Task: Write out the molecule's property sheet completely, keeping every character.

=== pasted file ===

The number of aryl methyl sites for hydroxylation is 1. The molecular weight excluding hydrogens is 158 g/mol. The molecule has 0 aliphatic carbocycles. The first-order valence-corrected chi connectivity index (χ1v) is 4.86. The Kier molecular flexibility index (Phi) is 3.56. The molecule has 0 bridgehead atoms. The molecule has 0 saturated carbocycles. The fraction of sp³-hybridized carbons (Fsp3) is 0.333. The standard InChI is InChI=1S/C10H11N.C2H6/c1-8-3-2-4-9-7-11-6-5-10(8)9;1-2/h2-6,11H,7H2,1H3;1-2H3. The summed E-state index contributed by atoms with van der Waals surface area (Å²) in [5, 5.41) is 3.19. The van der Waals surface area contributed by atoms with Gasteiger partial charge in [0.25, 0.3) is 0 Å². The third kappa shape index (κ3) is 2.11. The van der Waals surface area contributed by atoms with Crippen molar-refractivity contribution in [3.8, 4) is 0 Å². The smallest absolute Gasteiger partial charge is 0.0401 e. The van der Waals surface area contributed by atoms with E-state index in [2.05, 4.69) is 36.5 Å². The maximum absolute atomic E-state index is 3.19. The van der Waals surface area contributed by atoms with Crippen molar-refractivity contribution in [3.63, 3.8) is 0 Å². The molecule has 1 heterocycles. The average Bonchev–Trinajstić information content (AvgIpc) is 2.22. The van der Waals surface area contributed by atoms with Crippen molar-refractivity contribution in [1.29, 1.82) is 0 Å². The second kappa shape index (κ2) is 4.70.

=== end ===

The number of aryl methyl sites for hydroxylation is 1. The molecular weight excluding hydrogens is 158 g/mol. The molecule has 0 aliphatic carbocycles. The first-order valence-corrected chi connectivity index (χ1v) is 4.86. The Kier molecular flexibility index (Phi) is 3.56. The molecule has 0 bridgehead atoms. The molecule has 0 saturated carbocycles. The fraction of sp³-hybridized carbons (Fsp3) is 0.333. The standard InChI is InChI=1S/C10H11N.C2H6/c1-8-3-2-4-9-7-11-6-5-10(8)9;1-2/h2-6,11H,7H2,1H3;1-2H3. The summed E-state index contributed by atoms with van der Waals surface area (Å²) in [5, 5.41) is 3.19. The van der Waals surface area contributed by atoms with Gasteiger partial charge in [0.25, 0.3) is 0 Å². The third kappa shape index (κ3) is 2.11. The van der Waals surface area contributed by atoms with Crippen molar-refractivity contribution in [3.8, 4) is 0 Å². The smallest absolute Gasteiger partial charge is 0.0401 e. The van der Waals surface area contributed by atoms with E-state index in [2.05, 4.69) is 36.5 Å². The maximum absolute atomic E-state index is 3.19. The van der Waals surface area contributed by atoms with Crippen molar-refractivity contribution in [3.63, 3.8) is 0 Å². The molecule has 1 heterocycles. The average Bonchev–Trinajstić information content (AvgIpc) is 2.22. The van der Waals surface area contributed by atoms with Crippen molar-refractivity contribution in [1.29, 1.82) is 0 Å². The second kappa shape index (κ2) is 4.70.